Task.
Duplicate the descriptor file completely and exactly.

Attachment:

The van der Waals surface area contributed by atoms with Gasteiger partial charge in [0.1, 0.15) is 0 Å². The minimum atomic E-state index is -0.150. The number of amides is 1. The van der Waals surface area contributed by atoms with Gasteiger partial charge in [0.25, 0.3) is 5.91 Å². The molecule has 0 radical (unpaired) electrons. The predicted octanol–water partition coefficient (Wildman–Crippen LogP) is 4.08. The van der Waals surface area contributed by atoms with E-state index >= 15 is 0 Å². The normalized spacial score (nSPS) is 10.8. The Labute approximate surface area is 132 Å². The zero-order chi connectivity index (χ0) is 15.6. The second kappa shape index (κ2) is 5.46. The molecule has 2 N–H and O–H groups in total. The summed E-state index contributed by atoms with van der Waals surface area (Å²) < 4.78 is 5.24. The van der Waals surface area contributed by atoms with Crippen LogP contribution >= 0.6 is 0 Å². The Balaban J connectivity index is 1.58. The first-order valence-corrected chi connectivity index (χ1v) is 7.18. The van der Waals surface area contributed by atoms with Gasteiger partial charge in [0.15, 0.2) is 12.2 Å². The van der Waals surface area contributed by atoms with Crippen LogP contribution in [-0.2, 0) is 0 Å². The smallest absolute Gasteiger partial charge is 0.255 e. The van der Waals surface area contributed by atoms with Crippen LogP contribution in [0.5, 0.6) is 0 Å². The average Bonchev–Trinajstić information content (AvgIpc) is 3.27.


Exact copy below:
The van der Waals surface area contributed by atoms with Gasteiger partial charge in [0.1, 0.15) is 0 Å². The minimum atomic E-state index is -0.150. The number of amides is 1. The van der Waals surface area contributed by atoms with Gasteiger partial charge in [0.25, 0.3) is 5.91 Å². The molecule has 0 radical (unpaired) electrons. The predicted octanol–water partition coefficient (Wildman–Crippen LogP) is 4.08. The van der Waals surface area contributed by atoms with E-state index >= 15 is 0 Å². The normalized spacial score (nSPS) is 10.8. The Labute approximate surface area is 132 Å². The zero-order chi connectivity index (χ0) is 15.6. The second kappa shape index (κ2) is 5.46. The molecule has 2 N–H and O–H groups in total. The summed E-state index contributed by atoms with van der Waals surface area (Å²) < 4.78 is 5.24. The van der Waals surface area contributed by atoms with Crippen LogP contribution >= 0.6 is 0 Å². The Balaban J connectivity index is 1.58. The first-order valence-corrected chi connectivity index (χ1v) is 7.18. The van der Waals surface area contributed by atoms with Gasteiger partial charge in [0.15, 0.2) is 12.2 Å². The van der Waals surface area contributed by atoms with Crippen LogP contribution in [-0.2, 0) is 0 Å². The smallest absolute Gasteiger partial charge is 0.255 e. The van der Waals surface area contributed by atoms with Crippen LogP contribution in [0.5, 0.6) is 0 Å². The average Bonchev–Trinajstić information content (AvgIpc) is 3.27.